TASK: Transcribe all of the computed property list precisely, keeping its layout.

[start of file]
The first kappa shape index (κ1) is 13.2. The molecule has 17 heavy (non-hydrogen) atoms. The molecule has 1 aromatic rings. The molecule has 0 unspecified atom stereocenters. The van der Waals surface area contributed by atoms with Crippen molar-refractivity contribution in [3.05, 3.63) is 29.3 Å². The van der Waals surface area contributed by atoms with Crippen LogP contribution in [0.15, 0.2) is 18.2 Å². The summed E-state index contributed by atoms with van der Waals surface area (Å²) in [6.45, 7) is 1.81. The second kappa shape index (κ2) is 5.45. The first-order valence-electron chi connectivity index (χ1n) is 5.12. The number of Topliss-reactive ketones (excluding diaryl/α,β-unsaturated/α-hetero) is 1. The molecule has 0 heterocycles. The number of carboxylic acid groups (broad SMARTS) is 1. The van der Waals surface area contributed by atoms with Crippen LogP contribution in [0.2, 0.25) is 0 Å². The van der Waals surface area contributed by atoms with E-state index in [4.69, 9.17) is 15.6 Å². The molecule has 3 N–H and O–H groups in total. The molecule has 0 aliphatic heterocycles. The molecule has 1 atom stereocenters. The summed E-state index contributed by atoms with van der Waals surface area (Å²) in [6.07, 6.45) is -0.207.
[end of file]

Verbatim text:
The first kappa shape index (κ1) is 13.2. The molecule has 17 heavy (non-hydrogen) atoms. The molecule has 1 aromatic rings. The molecule has 0 unspecified atom stereocenters. The van der Waals surface area contributed by atoms with Crippen molar-refractivity contribution in [3.05, 3.63) is 29.3 Å². The van der Waals surface area contributed by atoms with Crippen LogP contribution in [0.15, 0.2) is 18.2 Å². The summed E-state index contributed by atoms with van der Waals surface area (Å²) in [6.45, 7) is 1.81. The second kappa shape index (κ2) is 5.45. The first-order valence-electron chi connectivity index (χ1n) is 5.12. The number of Topliss-reactive ketones (excluding diaryl/α,β-unsaturated/α-hetero) is 1. The molecule has 0 heterocycles. The number of carboxylic acid groups (broad SMARTS) is 1. The van der Waals surface area contributed by atoms with Crippen LogP contribution in [0.2, 0.25) is 0 Å². The van der Waals surface area contributed by atoms with E-state index in [4.69, 9.17) is 15.6 Å². The molecule has 3 N–H and O–H groups in total. The molecule has 0 aliphatic heterocycles. The molecule has 1 atom stereocenters. The summed E-state index contributed by atoms with van der Waals surface area (Å²) in [6.07, 6.45) is -0.207.